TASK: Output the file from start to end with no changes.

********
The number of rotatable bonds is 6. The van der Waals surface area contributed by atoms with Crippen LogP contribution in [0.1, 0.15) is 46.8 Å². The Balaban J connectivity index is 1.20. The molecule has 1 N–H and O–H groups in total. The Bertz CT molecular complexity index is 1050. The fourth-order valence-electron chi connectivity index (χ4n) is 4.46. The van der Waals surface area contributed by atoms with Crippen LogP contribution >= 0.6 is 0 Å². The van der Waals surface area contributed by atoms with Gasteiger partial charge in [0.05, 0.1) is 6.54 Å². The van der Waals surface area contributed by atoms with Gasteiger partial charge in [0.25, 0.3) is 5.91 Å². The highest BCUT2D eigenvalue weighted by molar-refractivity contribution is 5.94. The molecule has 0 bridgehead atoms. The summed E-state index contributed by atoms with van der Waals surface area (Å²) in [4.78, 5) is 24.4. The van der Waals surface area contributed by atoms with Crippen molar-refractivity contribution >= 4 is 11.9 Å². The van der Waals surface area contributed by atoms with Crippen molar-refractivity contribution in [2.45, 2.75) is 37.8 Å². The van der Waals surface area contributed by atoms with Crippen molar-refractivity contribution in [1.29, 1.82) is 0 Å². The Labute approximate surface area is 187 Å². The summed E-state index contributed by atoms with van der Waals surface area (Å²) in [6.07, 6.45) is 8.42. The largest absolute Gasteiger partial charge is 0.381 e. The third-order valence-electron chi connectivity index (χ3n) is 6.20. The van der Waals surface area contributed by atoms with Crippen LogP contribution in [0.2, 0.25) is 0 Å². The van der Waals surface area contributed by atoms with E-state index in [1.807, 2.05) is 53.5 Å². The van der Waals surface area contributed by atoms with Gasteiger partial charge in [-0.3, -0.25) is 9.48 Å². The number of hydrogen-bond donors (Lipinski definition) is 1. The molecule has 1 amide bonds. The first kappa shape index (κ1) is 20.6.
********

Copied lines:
The number of rotatable bonds is 6. The van der Waals surface area contributed by atoms with Crippen LogP contribution in [0.1, 0.15) is 46.8 Å². The Balaban J connectivity index is 1.20. The molecule has 1 N–H and O–H groups in total. The Bertz CT molecular complexity index is 1050. The fourth-order valence-electron chi connectivity index (χ4n) is 4.46. The van der Waals surface area contributed by atoms with Crippen LogP contribution >= 0.6 is 0 Å². The van der Waals surface area contributed by atoms with Gasteiger partial charge in [0.05, 0.1) is 6.54 Å². The van der Waals surface area contributed by atoms with Gasteiger partial charge in [0.25, 0.3) is 5.91 Å². The highest BCUT2D eigenvalue weighted by molar-refractivity contribution is 5.94. The molecule has 0 bridgehead atoms. The summed E-state index contributed by atoms with van der Waals surface area (Å²) in [4.78, 5) is 24.4. The van der Waals surface area contributed by atoms with Crippen molar-refractivity contribution >= 4 is 11.9 Å². The van der Waals surface area contributed by atoms with Crippen molar-refractivity contribution in [2.45, 2.75) is 37.8 Å². The van der Waals surface area contributed by atoms with Crippen molar-refractivity contribution in [1.29, 1.82) is 0 Å². The Labute approximate surface area is 187 Å². The summed E-state index contributed by atoms with van der Waals surface area (Å²) in [6.07, 6.45) is 8.42. The largest absolute Gasteiger partial charge is 0.381 e. The third-order valence-electron chi connectivity index (χ3n) is 6.20. The van der Waals surface area contributed by atoms with Crippen LogP contribution in [0.2, 0.25) is 0 Å². The van der Waals surface area contributed by atoms with E-state index in [1.807, 2.05) is 53.5 Å². The van der Waals surface area contributed by atoms with Gasteiger partial charge in [-0.3, -0.25) is 9.48 Å². The number of hydrogen-bond donors (Lipinski definition) is 1. The molecule has 1 amide bonds. The first kappa shape index (κ1) is 20.6.